By Joko robinson. David Griffin. Maya Bentley. Chelsea Preston. Jessica Hodgson. Lucy Risma. Riley Craig. Charles Jennings. Aimee Griffin. Dorothy Goudsblom. at May 23 2019 02:01:20
Please refer to the link at the end of this article for more in-depth Diabetes information for both patients and medical professionals!
1. The eyes. There is no greater tool to a nurse than the eyes. You can tell a lot just by casting a quick glance at your patient. Straight away you can tell how critical they are just by observing their colour, the rhythm of their breathing, chest movement or lack of it, a bleeding wound, a swollen leg, urine colour and any other physical signs of distress you can think of. Once youve noticed an abnormality, you can proceed with caution.
4. Smell There is a lot that a nurse can tell just by using their sense of smell. Be it the smell of your patients urine, an infected wound or stools. Once youve established something doesnt smell right, a nurse is able to proceed with confidence.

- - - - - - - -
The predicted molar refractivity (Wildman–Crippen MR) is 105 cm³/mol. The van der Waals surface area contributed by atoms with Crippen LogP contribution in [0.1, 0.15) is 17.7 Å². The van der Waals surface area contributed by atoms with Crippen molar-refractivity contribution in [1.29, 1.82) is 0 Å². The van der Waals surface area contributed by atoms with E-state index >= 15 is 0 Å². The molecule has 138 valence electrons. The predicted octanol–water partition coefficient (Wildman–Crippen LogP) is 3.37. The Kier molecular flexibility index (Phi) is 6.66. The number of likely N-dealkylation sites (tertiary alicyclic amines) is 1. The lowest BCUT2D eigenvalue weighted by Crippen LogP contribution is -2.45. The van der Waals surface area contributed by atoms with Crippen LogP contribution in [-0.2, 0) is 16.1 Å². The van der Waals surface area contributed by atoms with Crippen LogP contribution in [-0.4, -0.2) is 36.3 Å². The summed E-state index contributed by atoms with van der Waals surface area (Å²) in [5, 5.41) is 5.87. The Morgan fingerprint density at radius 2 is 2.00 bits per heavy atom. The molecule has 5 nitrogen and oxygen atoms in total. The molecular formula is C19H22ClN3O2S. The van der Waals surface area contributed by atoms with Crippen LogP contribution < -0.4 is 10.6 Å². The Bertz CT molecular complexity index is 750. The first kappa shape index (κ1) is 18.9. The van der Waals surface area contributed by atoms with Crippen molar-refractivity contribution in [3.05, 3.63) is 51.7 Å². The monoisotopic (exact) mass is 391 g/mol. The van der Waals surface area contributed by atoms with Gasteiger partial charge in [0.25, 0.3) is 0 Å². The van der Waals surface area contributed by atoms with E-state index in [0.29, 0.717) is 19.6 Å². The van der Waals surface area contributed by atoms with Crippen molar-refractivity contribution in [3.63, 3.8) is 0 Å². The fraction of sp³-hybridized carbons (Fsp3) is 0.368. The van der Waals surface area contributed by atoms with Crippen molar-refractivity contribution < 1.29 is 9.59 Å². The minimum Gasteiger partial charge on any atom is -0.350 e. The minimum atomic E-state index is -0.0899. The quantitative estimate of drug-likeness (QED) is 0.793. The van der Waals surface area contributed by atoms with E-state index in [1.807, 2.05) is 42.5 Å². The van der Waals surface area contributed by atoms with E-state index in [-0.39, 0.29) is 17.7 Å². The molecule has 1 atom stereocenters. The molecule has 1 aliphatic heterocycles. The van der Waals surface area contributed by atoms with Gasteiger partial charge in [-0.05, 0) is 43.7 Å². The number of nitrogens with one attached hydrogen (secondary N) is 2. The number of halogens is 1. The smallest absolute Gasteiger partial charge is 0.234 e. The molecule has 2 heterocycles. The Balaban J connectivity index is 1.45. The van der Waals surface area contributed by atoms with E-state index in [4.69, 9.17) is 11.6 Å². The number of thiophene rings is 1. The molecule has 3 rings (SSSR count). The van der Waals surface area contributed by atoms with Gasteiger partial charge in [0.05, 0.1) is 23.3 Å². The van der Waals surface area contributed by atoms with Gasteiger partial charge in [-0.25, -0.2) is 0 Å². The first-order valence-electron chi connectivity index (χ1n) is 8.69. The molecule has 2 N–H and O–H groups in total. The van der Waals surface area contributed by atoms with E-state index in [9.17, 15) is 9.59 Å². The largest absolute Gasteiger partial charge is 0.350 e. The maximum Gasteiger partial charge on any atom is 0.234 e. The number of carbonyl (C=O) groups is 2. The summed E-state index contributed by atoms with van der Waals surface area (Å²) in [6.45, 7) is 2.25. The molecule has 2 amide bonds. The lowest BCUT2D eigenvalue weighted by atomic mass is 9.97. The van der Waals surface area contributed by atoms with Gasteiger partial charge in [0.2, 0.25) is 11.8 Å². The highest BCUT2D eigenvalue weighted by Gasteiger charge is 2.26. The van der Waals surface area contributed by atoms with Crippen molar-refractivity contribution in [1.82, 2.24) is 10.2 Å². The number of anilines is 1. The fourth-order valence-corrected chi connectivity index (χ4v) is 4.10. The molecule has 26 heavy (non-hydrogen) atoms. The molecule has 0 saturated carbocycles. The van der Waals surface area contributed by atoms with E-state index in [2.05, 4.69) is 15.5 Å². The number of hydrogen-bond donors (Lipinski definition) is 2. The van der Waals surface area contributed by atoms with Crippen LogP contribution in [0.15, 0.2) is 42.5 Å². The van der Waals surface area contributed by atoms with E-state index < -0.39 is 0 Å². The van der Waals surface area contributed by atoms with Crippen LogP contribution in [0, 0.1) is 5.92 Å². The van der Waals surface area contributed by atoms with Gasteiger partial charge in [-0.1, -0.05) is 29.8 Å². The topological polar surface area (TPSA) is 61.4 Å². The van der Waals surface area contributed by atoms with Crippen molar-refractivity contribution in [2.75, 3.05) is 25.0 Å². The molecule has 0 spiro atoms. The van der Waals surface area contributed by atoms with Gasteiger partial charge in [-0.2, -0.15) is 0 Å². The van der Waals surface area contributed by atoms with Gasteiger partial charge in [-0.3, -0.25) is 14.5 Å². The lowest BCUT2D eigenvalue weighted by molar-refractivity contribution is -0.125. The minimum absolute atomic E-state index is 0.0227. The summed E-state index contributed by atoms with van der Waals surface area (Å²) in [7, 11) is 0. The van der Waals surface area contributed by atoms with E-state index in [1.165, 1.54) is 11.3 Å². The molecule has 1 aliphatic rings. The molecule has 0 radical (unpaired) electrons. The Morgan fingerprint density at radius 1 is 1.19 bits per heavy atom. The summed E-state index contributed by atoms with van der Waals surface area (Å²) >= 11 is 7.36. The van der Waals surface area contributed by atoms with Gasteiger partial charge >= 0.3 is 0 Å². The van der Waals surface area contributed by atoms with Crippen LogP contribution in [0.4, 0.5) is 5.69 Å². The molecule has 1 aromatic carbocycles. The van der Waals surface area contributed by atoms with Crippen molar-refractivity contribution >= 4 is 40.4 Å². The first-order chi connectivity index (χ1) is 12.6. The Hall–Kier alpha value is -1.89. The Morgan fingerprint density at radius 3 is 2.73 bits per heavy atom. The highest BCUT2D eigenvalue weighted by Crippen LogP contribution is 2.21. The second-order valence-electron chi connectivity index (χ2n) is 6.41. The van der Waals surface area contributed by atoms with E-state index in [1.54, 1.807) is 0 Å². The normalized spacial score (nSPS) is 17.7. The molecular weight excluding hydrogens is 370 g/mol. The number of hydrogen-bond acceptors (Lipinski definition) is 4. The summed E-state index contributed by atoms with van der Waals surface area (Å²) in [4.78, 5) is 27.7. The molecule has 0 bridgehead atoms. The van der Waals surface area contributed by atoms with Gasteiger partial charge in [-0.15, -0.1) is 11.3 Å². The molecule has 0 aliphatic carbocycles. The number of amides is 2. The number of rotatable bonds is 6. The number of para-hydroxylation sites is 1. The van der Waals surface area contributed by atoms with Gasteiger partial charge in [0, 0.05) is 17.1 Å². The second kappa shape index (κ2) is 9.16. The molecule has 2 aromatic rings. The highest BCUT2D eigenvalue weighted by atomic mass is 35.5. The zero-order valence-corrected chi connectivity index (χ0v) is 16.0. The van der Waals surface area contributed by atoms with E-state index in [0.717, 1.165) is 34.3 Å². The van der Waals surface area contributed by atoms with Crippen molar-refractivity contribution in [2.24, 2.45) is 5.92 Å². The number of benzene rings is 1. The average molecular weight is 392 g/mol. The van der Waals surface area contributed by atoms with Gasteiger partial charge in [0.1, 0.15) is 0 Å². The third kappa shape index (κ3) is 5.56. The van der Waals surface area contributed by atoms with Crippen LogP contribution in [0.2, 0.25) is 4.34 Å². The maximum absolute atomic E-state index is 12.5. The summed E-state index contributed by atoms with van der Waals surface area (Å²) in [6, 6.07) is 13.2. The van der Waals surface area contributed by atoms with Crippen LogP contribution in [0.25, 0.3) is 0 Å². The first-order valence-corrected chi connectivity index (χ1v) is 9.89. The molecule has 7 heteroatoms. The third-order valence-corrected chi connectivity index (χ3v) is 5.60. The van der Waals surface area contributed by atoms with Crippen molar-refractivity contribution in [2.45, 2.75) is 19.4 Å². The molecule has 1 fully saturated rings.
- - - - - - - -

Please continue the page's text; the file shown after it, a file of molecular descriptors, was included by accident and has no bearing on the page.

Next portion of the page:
The same is true in moments of crisis in patients illness, particularly in the case of critical illnesses such as asthma, sickle cell, cancer, and other illnesses associated with sudden painful attacks. During these hurtful moments, it is the nurses, much more than doctors that provides immediate medical, physical, emotional and other forms of needed patient support and care. In terms of work schedule, nurses are frequently overworked due to the imponderable and often indefinable nature of their duties.
Patient will consult with a dietician to find out what an optimal caloric intake for her size, activity level and goal of weight loss is, so that she knows where to start in planning her dietary needs. (initial education and working knowledge).